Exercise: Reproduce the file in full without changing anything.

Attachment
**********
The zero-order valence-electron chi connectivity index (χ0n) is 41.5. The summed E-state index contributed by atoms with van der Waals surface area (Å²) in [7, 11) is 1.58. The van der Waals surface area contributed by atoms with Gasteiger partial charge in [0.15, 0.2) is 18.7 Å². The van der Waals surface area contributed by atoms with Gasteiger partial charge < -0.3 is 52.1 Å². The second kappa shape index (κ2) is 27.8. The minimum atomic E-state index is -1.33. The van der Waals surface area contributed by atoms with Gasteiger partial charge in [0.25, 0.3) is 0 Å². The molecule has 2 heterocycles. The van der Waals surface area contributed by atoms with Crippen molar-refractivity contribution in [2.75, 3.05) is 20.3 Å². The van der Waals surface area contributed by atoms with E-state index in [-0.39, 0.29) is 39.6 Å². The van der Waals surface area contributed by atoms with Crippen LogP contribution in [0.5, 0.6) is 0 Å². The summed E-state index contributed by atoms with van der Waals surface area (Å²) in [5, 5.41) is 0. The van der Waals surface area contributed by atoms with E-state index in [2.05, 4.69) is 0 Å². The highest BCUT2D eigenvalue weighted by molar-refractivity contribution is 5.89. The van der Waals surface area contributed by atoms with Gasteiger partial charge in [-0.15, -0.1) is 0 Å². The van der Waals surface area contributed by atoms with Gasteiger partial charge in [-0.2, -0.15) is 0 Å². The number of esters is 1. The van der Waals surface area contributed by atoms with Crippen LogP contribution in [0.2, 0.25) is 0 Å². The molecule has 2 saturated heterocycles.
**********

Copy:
The zero-order valence-electron chi connectivity index (χ0n) is 41.5. The summed E-state index contributed by atoms with van der Waals surface area (Å²) in [7, 11) is 1.58. The van der Waals surface area contributed by atoms with Gasteiger partial charge in [0.15, 0.2) is 18.7 Å². The van der Waals surface area contributed by atoms with Gasteiger partial charge < -0.3 is 52.1 Å². The second kappa shape index (κ2) is 27.8. The minimum atomic E-state index is -1.33. The van der Waals surface area contributed by atoms with Gasteiger partial charge in [0.25, 0.3) is 0 Å². The molecule has 2 heterocycles. The van der Waals surface area contributed by atoms with Crippen molar-refractivity contribution in [2.75, 3.05) is 20.3 Å². The van der Waals surface area contributed by atoms with E-state index in [-0.39, 0.29) is 39.6 Å². The van der Waals surface area contributed by atoms with Crippen LogP contribution in [0.5, 0.6) is 0 Å². The summed E-state index contributed by atoms with van der Waals surface area (Å²) in [5, 5.41) is 0. The van der Waals surface area contributed by atoms with E-state index in [2.05, 4.69) is 0 Å². The highest BCUT2D eigenvalue weighted by molar-refractivity contribution is 5.89. The van der Waals surface area contributed by atoms with Gasteiger partial charge in [-0.15, -0.1) is 0 Å². The van der Waals surface area contributed by atoms with Gasteiger partial charge in [-0.2, -0.15) is 0 Å². The number of esters is 1. The van der Waals surface area contributed by atoms with Crippen LogP contribution in [0.2, 0.25) is 0 Å². The molecule has 2 saturated heterocycles.